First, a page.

HC Deb 07 February 1983 vol 36 cc614-5
4. Mr. Wigley

asked the Secretary of State for Wales whether he proposes to make any changes to the guidelines issued by him to the Welsh Development Agency; and if he is satisfied with the performance of that agency.

Mr. Nicholas Edwards

New guidelines have recently been issued covering the agency's land reclamation function, and a copy is available in the Library. I do not propose to make any major changes in the guidelines for the agency's other main functions at the moment, although this is kept under review. I am satisfied with the agency's achievements to date, but I am having discussions with the recently appointed chairman and the board about its future strategy.

Mr. Wigley

Does the Secretary of State accept that, if any of the guidelines are to be changed, it is those for the creation of new jobs in Wales that should be changed? That is where the most patent failure of the agency is evident. Is he not aware of the consultants' report—the Larsen Sweeney report—which was published a few months ago, which referred to the Welsh Development Agency as being the subject of anecdotal amusement? Does not the right hon. Gentleman feel that there is something drastically wrong, which needs to be put right?

Mr. Edwards

It is not just to say that the performance of the WDA is the subject of amusement when, since it was set up, it has constructed about 8 million sq ft of factory space, 5 million of it under the Conservative Government, and has occupied much of that factory space in the middle of a recession. There is a change in future strategy. There has been a sharp increase in the approved investment portfolio from £10.5 million to £15 million during the recent past. It is developing the investment activities of Hafren, its new investment subsidiary. The new chairman is carrying out an urgent review of its strategy with the board. I am about to have a meeting with the board to discuss its future policy.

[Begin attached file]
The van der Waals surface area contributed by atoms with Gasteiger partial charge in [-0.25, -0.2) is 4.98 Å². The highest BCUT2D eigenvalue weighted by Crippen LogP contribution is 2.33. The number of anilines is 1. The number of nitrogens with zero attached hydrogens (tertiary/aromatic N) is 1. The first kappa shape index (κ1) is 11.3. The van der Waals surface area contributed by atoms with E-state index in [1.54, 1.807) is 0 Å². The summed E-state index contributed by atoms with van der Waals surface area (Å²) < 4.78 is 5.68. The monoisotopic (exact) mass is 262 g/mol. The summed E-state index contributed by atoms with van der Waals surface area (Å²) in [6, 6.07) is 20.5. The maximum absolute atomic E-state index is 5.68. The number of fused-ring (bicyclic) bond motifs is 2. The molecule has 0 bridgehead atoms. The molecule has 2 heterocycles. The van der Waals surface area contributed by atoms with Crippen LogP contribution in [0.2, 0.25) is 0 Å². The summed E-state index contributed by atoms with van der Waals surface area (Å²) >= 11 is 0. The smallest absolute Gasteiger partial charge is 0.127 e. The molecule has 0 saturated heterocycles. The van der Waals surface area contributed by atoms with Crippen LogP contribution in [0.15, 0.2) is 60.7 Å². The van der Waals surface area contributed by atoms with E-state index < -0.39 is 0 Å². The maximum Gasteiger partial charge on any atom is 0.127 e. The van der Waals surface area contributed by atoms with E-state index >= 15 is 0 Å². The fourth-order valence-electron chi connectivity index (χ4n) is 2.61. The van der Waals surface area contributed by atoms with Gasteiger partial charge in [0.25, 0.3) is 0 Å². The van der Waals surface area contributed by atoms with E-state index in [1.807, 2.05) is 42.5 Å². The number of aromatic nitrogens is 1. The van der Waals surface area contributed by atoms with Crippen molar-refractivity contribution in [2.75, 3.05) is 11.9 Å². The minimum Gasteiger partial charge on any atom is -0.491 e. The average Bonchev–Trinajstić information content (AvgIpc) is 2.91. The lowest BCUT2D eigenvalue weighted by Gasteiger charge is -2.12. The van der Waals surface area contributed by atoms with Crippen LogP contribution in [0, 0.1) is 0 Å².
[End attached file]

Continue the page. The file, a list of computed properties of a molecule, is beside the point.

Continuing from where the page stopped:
Mr. Tom Ellis

Does the Secretary of State recall that last May he told the House that he had asked the agency to reconsider its long-term strategy? Has the agency now embarked on a new course? If so, in what direction is it going?

Mr. Edwards

Since then, Hafren has been established and there has been an upturn in the investment porfolio. A new strategy document was prepared, but the former chairman, Mr. Stephen Gray, died during the preparation of the report. I thought it right to allow the new chairman time to consider the report before meeting the board, which I intend to do within the next couple of weeks.

Sir Anthony Meyer

Is it not true that the best hope for jobs in Wales lies increasingly not so much in manufacturing as in service industries? Should not that fact be reflected in the guidelines that are given to the WDA? Might not such tourist projects as a theatre in Rhyl, in which the WDA should begin to interest itself, be taken into account?

Mr. Edwards

The present guidelines give a good deal of flexibility to the agency. It can support non-manufacturing industries. I agree that there should be a proper balance, and I am seeking to achieve it. The Rhyl sun centre is an example of how a service project can give substantial job opportunities to the area. We want to have a proper mix in every part of Wales.

Mr. Barry Jones

Does the Secretary of State agree that to achieve its finest potential the agency would require the Government to reflate the economy drastically, albeit in a controlled way? May I remind the Secretary of State that in Clwyd and Gwynedd manufacturing jobs in the pipeline over the next four years total only 3,750? When does he think there may be news of the Finnish pulp paper mill at Shotton?

Mr. Edwards

I believe that we shall have a decision on that matter before much longer. I am sure that the hon. Gentleman will welcome the recent annnouncement by the Welsh Development Agency of a £6 million-plus reclamation project in the area. Whatever the hon. Gentleman's views of reflation, most people in industry would think that low interest rates and the keeping down of industries' costs are perhaps rather more important for future job creation.